You write,

You have been called out many times for making ridiculous accusations such as the one above regarding Coyne. I have never seen you make a retraction or apologize.

No.  You, and you alone, are the only person who believes I made a “ridiculous accusation” against Coyne above.   There is no need for me to retract or apologize on the basis of one biased, confused, idiosyncractic opinion.  

Look, judging from your tone, your accusations, and level of obsession with me, I think you have misjudged me.  I ignored your reply simply because Jerry Coyne and myself are not the topics of this thread and, as a guest here, and unlike you, I do make some effort to respect the rules. Here are the rules (did you ever bother to read them?):

While the anonymity of the internet can sometimes lead us to say things we wouldn’t in everyday courteous conversation, we ask that you view our comment section like a coffee house, where you can have stimulating but polite conversations with those who may see things differently than you. We reserve the right to remove any comments that we feel are outside the boundaries of civil conversation, and these include comments that attack other commenters, use profanity or other harsh language, steer conversations off topic, or take a hostile or aggressive tone.

If you find other commenters acting rudely or aggressively towards you, please don’t respond in turn, as tempting as that may be.


Clearly, you are engaged in an attack on me.  But you would deny this.   What cannot be denied is that your obsession with me is off topic.  For me to respond in turn would be to take this thread even further off topic.  So why are you trying to get me to join you in breaking the rules of this blog?

For purposes of clarification, let me review.  I responded to bren by pointing out that just because someone is a scientist doesn’t mean we should expect them to approach all aspects of life as a scientist.  What’s important in science is the experiment.  I then mentioned Coyne and Myers in passing as an example of this, as their Gnu activism does not rise to the level of a scientific analysis or approach.  How can any reasonable person disagree?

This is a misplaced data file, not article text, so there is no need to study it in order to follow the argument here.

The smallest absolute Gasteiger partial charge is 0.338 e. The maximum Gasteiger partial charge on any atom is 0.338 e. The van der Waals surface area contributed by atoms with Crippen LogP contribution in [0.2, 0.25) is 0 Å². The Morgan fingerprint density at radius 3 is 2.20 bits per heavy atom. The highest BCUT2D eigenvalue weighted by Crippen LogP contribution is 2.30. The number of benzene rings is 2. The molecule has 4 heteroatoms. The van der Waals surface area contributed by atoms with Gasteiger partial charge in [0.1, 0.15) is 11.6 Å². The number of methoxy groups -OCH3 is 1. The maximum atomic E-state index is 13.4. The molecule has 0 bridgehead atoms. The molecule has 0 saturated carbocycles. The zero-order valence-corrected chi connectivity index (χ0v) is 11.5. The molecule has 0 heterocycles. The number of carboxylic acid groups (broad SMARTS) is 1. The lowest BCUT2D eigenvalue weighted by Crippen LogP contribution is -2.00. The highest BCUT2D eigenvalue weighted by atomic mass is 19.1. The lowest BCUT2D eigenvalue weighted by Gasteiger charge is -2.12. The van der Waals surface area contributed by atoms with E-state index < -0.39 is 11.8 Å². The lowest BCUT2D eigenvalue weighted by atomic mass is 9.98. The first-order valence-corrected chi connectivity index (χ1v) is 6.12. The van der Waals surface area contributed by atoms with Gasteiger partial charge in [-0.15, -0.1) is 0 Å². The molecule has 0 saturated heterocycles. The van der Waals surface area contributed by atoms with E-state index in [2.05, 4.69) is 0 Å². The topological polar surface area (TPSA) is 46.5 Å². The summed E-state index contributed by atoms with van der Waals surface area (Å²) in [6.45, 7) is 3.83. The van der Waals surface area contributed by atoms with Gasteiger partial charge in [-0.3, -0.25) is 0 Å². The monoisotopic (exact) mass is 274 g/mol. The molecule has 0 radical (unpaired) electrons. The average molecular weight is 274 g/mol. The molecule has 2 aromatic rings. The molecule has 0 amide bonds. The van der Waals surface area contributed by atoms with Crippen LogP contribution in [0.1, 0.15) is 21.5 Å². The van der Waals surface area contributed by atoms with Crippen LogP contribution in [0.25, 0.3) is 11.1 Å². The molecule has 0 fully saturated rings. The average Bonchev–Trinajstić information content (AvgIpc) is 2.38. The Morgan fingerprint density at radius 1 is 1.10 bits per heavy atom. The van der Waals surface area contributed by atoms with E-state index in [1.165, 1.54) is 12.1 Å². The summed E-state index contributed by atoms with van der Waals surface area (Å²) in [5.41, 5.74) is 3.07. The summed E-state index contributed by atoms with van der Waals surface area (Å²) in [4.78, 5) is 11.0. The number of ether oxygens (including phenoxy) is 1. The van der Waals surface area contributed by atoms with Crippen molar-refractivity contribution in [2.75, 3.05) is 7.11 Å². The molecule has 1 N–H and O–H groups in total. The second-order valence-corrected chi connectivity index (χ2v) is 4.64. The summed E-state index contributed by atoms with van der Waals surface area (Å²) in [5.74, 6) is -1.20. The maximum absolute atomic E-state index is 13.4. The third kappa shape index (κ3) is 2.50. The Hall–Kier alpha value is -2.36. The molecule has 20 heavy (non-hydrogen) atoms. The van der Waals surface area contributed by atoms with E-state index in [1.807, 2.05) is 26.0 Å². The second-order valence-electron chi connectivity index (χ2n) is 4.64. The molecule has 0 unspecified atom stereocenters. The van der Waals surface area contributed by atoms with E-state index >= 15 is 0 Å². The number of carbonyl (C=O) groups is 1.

Perhaps I need a simpler example for you.

You quoted Coyne from that same blog posting as asserting, “Everyone thinks that the term was coined by Dan Dennett.”  Then, you asked me, “Why do you suppose everyone thinks that?”

I don’t believe everyone thinks that.  Why would you?  You seem oblivious to the fact that Coyne’s truth claim about the world is not only unsupported with any scientific evidence, but it is scientifically untrue that “Everyone thinks that the term was coined by Dan Dennett.”  For example, I myself, did not think Dennett coined the term “Brights.”  

So you have two choices.  Either acknowledge that Coyne’s truth claim on his blog does not have the same level of scientific rigour as his studies of fruit flies do, and thus concede my whole point, or come up with the scientific evidence that everyone thinks that the term was coined by Dan Dennett to show that Coyne’s truth claim does indeed have the same level of scientific rigour as his studies of fruit flies.  


Alan Fox - #62094

June 4th 2011

Mike Gene:


No.  You, and you alone, are the only person who believes I made a “ridiculous accusation” against Coyne above.   There is no need for me to retract or apologize on the basis of one biased, confused, idiosyncractic opinion.

Ah, I also think you make a ridiculous accusation against Jerry Coyne. It reminds me of another ridiculous accusation you made here quite a while ago, claiming that Richard Dawkins “hates creationists”. You never substantiated or retracted that accusation, either.

Alan Fox - #62096

June 4th 2011

Mike,


Also re Coyne and Matzke.

What was “the role he played in trying to publicly smear Nick Matzke”? It seems he pointed out Nick was wrong to claim “Well, I have seen Richard Dawkins address large general audiences and quite deliberately, but ridiculously, play the Nazi card against religion. It’s an instance of Godwin’s Law, and it’s no better when Dawkins does it than when anyone else does it.” How is asking Nick to either substantiate this claim (one might even say smear) a smear?

Alan Fox - #62098

June 4th 2011

Oops, missed out “or retract and apologise for” above.